Becoming a mother ‘forced’ me into considering holidays, something that had never really featured much before then. I suspect that I had feared them a little, struggling at their end with the inevitable return to a working life that I enjoyed less and less.

Now, a change of career later, I no longer dread Monday mornings or post holiday blues. However, a recent one week break – and it was my first for a year – disconcerted me, and I have found it difficult to re-establish an equilibrium since.

The location of the holiday probably explains much. Living in the very busy and wonderful London, a week on a small island off the west coast of Ireland whose inhabitants (Irish speaking) number less than 150, was a complete contrast. Getting there was a 12-hour adventure in itself, but served a useful function in the transition from here to there.

Once we arrived, to a little cottage surrounded by hens and glorious views, there was little to do, except walk, swim, and just be. I have never before felt so rooted in the present. The island itself is quixotic. I am not sure whether it lives in its own present, or past, or a combination of the two. No matter. I was seduced (as was my 15 year old daughter) by its ability to ignore much of what dictates our lives elsewhere, and to carry on in a world where issues are immediate, people-centred and non-materialistic (at least to a current Londoner).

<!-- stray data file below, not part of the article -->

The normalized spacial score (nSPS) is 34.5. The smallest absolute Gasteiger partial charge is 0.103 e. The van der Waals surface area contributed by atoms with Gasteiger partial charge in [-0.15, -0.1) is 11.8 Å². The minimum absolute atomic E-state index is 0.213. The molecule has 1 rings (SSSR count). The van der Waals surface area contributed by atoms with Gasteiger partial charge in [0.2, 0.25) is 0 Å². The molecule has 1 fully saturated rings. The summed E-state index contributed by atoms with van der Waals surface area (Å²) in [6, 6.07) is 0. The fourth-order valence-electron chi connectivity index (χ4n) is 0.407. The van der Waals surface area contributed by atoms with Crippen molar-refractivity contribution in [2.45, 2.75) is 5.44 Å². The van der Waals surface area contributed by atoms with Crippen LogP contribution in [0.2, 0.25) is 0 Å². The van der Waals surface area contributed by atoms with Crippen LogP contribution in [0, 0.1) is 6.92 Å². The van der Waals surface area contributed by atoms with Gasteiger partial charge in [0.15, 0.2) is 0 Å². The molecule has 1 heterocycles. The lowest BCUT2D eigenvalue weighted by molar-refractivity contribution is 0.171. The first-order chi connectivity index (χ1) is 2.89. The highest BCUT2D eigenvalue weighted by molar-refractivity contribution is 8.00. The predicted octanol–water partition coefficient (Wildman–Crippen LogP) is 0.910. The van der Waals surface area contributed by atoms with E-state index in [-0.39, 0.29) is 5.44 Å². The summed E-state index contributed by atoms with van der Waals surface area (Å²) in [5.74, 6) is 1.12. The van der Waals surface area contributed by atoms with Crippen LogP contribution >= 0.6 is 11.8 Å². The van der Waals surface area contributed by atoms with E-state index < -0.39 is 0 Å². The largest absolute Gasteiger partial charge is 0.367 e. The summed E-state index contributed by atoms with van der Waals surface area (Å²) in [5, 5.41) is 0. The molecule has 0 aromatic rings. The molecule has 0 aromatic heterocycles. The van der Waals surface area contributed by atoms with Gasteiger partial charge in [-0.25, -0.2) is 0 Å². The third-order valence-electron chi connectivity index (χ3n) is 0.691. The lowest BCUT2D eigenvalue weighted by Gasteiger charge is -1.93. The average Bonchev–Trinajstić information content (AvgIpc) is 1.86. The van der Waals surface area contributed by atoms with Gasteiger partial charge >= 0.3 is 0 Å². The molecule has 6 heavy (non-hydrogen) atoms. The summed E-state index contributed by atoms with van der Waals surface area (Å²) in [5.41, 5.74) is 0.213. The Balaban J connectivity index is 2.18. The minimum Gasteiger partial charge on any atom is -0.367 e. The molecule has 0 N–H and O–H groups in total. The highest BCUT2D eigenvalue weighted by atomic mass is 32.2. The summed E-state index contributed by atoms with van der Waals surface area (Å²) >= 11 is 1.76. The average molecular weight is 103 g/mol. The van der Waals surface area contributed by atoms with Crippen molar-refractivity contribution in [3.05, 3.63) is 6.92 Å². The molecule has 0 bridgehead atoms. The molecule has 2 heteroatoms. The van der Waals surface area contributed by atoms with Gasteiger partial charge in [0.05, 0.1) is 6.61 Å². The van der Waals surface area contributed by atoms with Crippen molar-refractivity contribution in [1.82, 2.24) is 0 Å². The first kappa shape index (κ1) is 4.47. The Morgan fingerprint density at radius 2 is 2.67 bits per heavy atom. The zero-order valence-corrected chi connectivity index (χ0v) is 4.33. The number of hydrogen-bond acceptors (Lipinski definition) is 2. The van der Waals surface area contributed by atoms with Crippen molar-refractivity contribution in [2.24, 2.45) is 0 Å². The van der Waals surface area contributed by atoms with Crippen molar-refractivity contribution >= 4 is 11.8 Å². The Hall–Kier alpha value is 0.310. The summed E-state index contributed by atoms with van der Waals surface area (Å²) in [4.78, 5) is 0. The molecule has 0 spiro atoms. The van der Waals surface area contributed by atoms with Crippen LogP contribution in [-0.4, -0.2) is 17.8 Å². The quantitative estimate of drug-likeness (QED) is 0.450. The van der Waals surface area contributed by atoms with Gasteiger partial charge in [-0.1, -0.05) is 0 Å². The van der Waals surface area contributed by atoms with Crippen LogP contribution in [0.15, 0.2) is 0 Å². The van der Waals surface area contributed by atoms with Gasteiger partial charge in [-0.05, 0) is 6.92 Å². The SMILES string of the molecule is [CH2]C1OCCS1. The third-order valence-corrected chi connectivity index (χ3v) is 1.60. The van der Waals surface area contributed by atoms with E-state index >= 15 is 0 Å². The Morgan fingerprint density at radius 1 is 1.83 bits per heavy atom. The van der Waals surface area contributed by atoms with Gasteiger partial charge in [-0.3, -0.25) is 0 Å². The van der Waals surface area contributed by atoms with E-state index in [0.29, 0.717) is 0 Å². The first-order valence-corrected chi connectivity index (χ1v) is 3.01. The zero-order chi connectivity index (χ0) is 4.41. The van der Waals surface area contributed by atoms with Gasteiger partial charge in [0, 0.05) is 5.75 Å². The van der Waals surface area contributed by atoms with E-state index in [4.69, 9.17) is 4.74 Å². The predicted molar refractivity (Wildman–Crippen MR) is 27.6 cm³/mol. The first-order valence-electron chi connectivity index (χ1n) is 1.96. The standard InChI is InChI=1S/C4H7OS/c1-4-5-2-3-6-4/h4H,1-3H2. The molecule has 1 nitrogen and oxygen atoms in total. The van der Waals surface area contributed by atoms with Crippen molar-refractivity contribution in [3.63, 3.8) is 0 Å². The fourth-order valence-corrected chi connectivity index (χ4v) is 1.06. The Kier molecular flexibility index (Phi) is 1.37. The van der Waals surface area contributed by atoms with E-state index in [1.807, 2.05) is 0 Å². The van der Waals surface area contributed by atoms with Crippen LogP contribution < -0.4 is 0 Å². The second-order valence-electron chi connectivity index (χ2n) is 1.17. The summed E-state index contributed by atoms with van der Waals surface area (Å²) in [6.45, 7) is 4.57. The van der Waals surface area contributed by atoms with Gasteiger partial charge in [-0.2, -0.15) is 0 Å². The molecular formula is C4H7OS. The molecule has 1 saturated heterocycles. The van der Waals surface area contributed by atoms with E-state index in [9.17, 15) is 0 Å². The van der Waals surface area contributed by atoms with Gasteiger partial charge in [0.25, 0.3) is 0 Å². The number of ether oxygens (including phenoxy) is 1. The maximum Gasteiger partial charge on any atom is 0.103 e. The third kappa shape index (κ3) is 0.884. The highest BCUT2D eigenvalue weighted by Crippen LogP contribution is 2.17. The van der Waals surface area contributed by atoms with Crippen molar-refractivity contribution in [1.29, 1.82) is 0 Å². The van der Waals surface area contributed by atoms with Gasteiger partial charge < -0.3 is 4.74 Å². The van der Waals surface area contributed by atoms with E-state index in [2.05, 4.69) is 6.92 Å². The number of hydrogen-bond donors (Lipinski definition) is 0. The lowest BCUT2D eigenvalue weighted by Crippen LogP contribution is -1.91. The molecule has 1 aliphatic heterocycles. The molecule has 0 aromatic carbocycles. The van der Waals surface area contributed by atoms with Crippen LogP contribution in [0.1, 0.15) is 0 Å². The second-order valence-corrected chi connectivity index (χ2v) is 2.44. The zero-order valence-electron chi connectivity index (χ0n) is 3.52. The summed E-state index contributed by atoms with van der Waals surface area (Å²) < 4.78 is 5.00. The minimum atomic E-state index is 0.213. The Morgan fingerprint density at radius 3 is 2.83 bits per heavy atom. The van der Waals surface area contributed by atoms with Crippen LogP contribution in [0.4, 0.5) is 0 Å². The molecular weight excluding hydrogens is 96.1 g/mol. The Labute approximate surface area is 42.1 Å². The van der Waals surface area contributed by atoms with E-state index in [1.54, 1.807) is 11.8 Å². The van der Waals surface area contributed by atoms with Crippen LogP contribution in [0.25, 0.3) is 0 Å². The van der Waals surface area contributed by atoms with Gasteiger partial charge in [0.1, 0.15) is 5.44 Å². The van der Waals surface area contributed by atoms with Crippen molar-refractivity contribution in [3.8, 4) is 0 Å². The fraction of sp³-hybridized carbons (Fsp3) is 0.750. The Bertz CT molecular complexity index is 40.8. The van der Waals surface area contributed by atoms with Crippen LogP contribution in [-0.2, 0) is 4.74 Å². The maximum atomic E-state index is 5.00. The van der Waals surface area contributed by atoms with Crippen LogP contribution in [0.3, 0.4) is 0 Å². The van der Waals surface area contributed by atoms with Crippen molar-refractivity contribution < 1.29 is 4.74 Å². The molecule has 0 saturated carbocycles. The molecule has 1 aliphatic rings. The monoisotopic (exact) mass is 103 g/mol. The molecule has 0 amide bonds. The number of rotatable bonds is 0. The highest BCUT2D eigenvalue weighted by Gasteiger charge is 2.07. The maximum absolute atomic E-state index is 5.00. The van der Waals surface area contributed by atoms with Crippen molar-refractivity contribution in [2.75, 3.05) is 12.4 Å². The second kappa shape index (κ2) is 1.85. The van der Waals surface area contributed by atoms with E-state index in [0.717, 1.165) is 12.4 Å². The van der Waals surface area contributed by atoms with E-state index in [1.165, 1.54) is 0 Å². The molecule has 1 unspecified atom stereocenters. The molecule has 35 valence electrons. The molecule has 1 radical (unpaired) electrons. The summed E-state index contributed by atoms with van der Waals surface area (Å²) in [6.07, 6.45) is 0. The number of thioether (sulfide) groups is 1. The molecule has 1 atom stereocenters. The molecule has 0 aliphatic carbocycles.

Inevitably, there is a tendency on my part to romanticise it all. I was immediately struck by the acute contrast between my city existence and that of the islanders, but I can also appreciate the harshness of their environment, and their desperate need to eke enough out of the summer months to last their winter isolation.

Yet I remain discombobulated. This partly results from a sense of belonging that I felt there, speaking Irish and being in a place and a time that is not reproducible in London, a city where it can be difficult to stop and to just be.

I came across a piece on mindfulness today, a topic about which I know little. As various stresses and sources of unhappiness creep back into my London life, I liked what I read, for example considering unhappiness as a black cloud that one observes with friendly curiosity as it drifts by. Much of what it proposes is based on building a capacity to catch negative thoughts before they spiral out of control.

My Irish background and upbringing served me well in terms of the notion that fear can spiral into something hugely dangerous and uncontrollable.

Which brings me to poetry. Poetry always seems to finds the words and a way of expressing when I cannot.

Michael Gorman, from his poem The People I Grew Up With Were Afraid:

‘The people I grew up with were afraid,

They were alone too long in waiting-rooms,

in dispensaries and in offices whose functions

they did not understand.’

‘Our mother’s factory pay-packet

is sitting in the kitchen press

and our father, without

humour or relief, is

waiting for the sky to fall.’

The poet Wendell Berry, in the poem The Peace of Wild Things, helps to connect my currently disparate worlds, and concludes with an optimism that I will attempt to bring to my tomorrow:

‘When despair for the world grows in me

and I wake in the night at the least sound

in fear of what my life and my children’s lives may be,

I go and lie down where the wood drake

rests in his beauty on the water, and the great heron feeds.

I come into the peace of wild things

who do not tax their lives with forethought

of grief. I come into the presence of still water.

And I feel above me the day-blind stars

waiting with their light. For a time

I rest in the grace of the world, and am free.’